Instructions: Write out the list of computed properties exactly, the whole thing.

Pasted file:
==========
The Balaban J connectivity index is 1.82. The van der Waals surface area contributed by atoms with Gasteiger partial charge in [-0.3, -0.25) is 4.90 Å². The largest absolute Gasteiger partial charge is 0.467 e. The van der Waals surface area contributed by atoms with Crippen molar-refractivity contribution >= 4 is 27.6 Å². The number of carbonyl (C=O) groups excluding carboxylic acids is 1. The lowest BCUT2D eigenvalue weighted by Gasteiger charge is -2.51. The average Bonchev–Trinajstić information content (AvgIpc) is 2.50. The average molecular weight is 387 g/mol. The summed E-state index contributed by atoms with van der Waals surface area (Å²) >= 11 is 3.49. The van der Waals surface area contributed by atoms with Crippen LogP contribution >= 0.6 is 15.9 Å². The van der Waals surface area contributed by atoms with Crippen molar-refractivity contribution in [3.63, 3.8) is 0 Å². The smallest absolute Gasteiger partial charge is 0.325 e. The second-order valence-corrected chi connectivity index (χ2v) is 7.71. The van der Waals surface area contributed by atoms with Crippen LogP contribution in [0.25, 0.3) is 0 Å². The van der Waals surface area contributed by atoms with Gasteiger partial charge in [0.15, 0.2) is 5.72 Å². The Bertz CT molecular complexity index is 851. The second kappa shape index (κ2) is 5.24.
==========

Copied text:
The Balaban J connectivity index is 1.82. The van der Waals surface area contributed by atoms with Gasteiger partial charge in [-0.3, -0.25) is 4.90 Å². The largest absolute Gasteiger partial charge is 0.467 e. The van der Waals surface area contributed by atoms with Crippen molar-refractivity contribution >= 4 is 27.6 Å². The number of carbonyl (C=O) groups excluding carboxylic acids is 1. The lowest BCUT2D eigenvalue weighted by Gasteiger charge is -2.51. The average Bonchev–Trinajstić information content (AvgIpc) is 2.50. The average molecular weight is 387 g/mol. The summed E-state index contributed by atoms with van der Waals surface area (Å²) >= 11 is 3.49. The van der Waals surface area contributed by atoms with Crippen LogP contribution >= 0.6 is 15.9 Å². The van der Waals surface area contributed by atoms with Crippen molar-refractivity contribution in [3.63, 3.8) is 0 Å². The smallest absolute Gasteiger partial charge is 0.325 e. The second-order valence-corrected chi connectivity index (χ2v) is 7.71. The van der Waals surface area contributed by atoms with Crippen LogP contribution in [0.25, 0.3) is 0 Å². The van der Waals surface area contributed by atoms with Gasteiger partial charge in [0.15, 0.2) is 5.72 Å². The Bertz CT molecular complexity index is 851. The second kappa shape index (κ2) is 5.24.